> i <- 0:5; names(i) <- i; print(pbinom(i, 10, 1/2), digits=1)
0     1     2     3     4     5
0.001 0.011 0.055 0.172 0.377 0.623


(This is an R command and its response.) Because the value at $2$, equal to $5.5\%$, is close to $\alpha/2$, it is tempting to take $l=3$ and $u=10+1-3=8$, for then the coverage will be $1 - 0.055 - 0.055 = 0.89$ which is close to the target of $90\%$. If you must achieve the desired coverage, then you need to take $l=2$ and $u=8$ or $l=3$ and $u=9$, both with coverage $1 - 0.011 - .055 = 0.935$.

As a check, let's simulate a lot of datasets from any distribution whatsoever, compute these CIs for the datasets, and tally the proportion of CIs that do cover the true median. This R example uses a Normal distribution:

n <- 10
n.sim <- 1e4
x <- apply(matrix(rnorm(n*n.sim), nrow=n), 2, sort)
covers <- function(x, l, u) mean(x[l, ] <= 0 & x[u, ] >= 0)
c(l3.u8=covers(x,3,8), l2.u8=covers(x,2,8), l3.u9=covers(x,3,9))


The output is

 l3.u8  l2.u8  l3.u9
0.8904 0.9357 0.9319


The coverages agree closely with the theoretical values.

As another example, let's draw samples from a discrete distribution, such as a Poisson:

lambda <- 2
x <- apply(matrix(rpois(n*n.sim, 2), nrow=n), 2, sort)
med <- round(lambda + 1/3 - 0.02/lambda)
c(l3.u8=covers(x,3,8), l2.u8=covers(x,2,8), l3.u9=covers(x,3,9))

l3.u8  l2.u8  l3.u9
0.9830 0.9845 0.9964


This time the coverages are much higher than anticipated. The reason is that there is a $27\%$ chance that a random value equals the median. This greatly increases the chance that the CI covers the median. This is not a problem or a paradox. By definition, the coverage has to be at least $1-\alpha$ no matter what the distribution $F$ is--but it's possible (as in this case) that the coverage for particular distributions is substantially greater than $1-\alpha$.

Therein lies the tradeoff: when you assume nothing about $F$, the CI based on order statistics is the only one you can construct. Its coverage for your true (but unknown) $F$ might be quite a bit higher than you expect. That means your CI will be wider than if you had made some stronger assumptions about $\Omega$ by limiting the possibilities for $F$.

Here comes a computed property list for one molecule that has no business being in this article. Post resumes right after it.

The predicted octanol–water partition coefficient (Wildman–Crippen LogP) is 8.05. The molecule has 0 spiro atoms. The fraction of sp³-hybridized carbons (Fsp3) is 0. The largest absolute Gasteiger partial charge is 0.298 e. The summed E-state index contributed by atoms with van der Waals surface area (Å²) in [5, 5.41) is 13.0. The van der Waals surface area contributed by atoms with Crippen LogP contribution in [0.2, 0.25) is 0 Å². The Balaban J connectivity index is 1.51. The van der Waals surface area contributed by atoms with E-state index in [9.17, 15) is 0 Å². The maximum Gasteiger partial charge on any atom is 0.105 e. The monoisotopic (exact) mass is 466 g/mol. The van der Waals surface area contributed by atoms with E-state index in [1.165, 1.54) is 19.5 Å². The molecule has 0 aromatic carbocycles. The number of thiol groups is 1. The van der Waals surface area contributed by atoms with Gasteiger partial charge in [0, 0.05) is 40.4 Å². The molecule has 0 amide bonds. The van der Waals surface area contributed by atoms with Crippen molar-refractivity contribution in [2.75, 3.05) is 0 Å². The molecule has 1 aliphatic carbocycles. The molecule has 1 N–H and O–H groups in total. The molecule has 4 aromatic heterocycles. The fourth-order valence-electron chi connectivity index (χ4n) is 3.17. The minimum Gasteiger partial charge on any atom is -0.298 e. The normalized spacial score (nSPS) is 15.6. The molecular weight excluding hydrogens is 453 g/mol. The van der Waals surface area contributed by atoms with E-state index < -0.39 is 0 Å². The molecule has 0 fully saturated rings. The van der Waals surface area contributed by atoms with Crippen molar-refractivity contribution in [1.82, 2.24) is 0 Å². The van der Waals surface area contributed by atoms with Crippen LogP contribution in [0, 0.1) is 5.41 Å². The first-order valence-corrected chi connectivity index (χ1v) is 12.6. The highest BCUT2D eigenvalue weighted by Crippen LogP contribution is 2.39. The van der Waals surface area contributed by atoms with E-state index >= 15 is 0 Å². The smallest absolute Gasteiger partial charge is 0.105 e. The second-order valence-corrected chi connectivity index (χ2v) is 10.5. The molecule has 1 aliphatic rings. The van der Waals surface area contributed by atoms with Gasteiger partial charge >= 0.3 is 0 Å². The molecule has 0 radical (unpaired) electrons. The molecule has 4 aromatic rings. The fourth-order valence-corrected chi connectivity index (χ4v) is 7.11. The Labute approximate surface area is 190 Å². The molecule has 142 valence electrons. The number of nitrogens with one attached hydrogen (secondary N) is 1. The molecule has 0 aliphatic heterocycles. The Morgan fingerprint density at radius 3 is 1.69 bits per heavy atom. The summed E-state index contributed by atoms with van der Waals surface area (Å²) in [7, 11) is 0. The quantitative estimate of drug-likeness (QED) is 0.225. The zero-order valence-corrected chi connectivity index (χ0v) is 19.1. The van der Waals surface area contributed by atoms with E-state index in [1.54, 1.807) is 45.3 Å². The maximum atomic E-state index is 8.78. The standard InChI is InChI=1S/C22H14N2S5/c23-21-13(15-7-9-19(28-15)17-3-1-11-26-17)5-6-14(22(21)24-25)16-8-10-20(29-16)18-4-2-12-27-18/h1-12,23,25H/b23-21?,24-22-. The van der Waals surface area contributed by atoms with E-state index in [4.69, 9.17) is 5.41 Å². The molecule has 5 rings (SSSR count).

• This answer focuses on question #3. As to the first two questions, (1) ("are these formulas correct?"), the answer is not quite, because they use a Normal approximation to the Binomial distribution; and (2) ("is there a reference"), the answer is perhaps, but who cares? A reference for the analysis in this answer is Hahn & Meeker, Statistical Intervals. – whuber Jul 6 '15 at 15:03

If you wish to use numerical methods, you may generate an estimate of the samping distribution of medians by using bootstrap. Repeatedly resample your sample and compute many medians. The stdev of these medians serves as an estimate of the stdev of the sampling distribution of medians. I used a similar method to compute the uncertainty of chess game outcomes in my paper on chess gambits which may be found here https://sonoma.academia.edu/JamalMunshi/papers

• This is a good idea. In light of comments to the question, what is needed is an analysis of its accuracy for small $n$. Also, there's no point to repeatedly resampling in practice because the exact distribution is easy to obtain in closed form. For a dataset $x_1\le x_2\le\cdots\le x_n$, the chance the median of a bootstrap sample does not exceed $x$ (where $x_i \le x \lt x_{i+1}$) is the chance that at least half the sample values are in the set $\{x_1,x_2\ldots,x_i\}$. This is given by a Binomial distribution with parameters $n$ and $i/n$. – whuber Jun 30 '15 at 12:51
• @whuber, sorry, you meant "this is NOT a good idea", right? – Py-ser Jul 6 '15 at 8:48
• @Py-ser The underlying idea is good in the sense that a version of it will work, but the interpretation and implementation both need improvement. – whuber Jul 6 '15 at 13:09
• But, the whole of our past discussion was that you think bootstrapping is NOT a good idea. – Py-ser Jul 6 '15 at 13:20